A childcare manager has been awarded €30,000 in compensation on top of an almost €16,000 redundancy payment, after the Workplace Relations Commission determined her voluntary redundancy was actually a dismissal.
The woman had worked at the pre-school since 1999, initially as a childcare worker but later as a manager until her departure from the company in 2015.
She gave evidence that while she loved her job and had a great relationship with children and parents, in recent years she felt “constantly undermined and bullied by the board members”.
She gave evidence that earlier that year, permanent members of staff were offered voluntary redundancy by the board as the service had fewer numbers and the level of funding was decreasing. “However, following discussions with the board it was made very clear that the management position was the only position to be made redundant and I was the only member of staff affected,” she told the WRC. “I offered to give up my management hours of 15 hours each week however my offer was rejected outright.”
The woman said she was “upset, hurt and greatly concerned” that when the financial state of the organisation and the possibility of redundancy was raised and discussed with staff, she was told by the board that she was part of the reason they were losing money.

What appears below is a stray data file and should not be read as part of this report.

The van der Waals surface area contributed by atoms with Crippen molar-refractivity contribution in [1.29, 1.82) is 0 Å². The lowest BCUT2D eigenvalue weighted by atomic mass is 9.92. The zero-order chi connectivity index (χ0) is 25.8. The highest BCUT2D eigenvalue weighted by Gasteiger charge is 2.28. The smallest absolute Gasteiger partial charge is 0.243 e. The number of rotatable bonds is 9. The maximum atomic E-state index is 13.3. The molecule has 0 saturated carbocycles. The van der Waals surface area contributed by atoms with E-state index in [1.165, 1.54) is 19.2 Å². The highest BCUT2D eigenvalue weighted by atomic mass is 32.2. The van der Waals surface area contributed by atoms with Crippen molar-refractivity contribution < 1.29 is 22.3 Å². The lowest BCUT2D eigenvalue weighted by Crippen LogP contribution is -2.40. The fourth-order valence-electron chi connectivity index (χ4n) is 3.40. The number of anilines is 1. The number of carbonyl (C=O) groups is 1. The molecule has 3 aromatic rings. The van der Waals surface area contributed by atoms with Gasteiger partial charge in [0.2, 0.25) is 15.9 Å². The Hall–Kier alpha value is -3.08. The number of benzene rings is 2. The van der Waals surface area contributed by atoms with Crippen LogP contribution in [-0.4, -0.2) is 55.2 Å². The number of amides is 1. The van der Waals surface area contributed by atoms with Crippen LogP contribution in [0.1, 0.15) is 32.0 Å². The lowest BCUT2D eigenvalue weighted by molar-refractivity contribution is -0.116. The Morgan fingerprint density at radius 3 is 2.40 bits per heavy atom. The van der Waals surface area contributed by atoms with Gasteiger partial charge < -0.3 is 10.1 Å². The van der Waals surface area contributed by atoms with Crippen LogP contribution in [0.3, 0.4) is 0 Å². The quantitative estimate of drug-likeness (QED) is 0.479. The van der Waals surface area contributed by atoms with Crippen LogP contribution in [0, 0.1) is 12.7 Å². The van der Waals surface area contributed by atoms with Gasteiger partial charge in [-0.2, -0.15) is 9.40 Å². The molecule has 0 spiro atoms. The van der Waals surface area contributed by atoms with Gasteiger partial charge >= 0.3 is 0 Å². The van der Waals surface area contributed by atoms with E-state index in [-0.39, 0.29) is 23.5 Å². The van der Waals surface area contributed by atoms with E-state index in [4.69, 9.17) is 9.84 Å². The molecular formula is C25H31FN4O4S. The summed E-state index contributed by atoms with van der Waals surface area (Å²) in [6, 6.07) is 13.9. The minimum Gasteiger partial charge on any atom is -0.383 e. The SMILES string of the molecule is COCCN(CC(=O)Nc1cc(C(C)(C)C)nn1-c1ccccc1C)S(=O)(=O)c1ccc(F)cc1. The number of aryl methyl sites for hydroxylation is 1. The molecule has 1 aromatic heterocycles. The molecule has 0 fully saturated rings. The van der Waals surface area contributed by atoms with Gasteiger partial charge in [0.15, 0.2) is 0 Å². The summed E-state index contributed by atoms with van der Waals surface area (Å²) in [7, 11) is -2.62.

She said she made every possible effort to retain her job, but all suggestions and proposals from her were rejected by the company— it was clear to her that the respondent had decided to terminate her employment and would do so regardless of any proposal or suggestion made by her. She said she was told by the company that they intended to advertise and fill her job upon the termination of her employment and this is exactly what they did. She received €15,964.80 in statutory redundancy payments.
The company told the WRC it denied the complainant’s allegation that she was the only member of staff affected. It said on numerous occasions she was told that the redundancy being offered was voluntary and that it was open to all employees. It said this was specifically conveyed to her by email in February 2015; by letter twice in April 2015; and verbally at a meeting also in April 2015. It said the complainant stated at that meeting that she understood that voluntary redundancy was open to all employees.
However, the WRC’s adjudication officer; Sean Reilly; found the company was not willing to consider any alternative to the termination of the woman’s employment. He said the hearing established that she was the only employee made redundant and that supported the submissions that the process was targeted at her and terminating her employment. He also said the dismissal of an employee followed by their direct replacement by a new employee cannot be redundancy.
He found she was unfairly dismissed.
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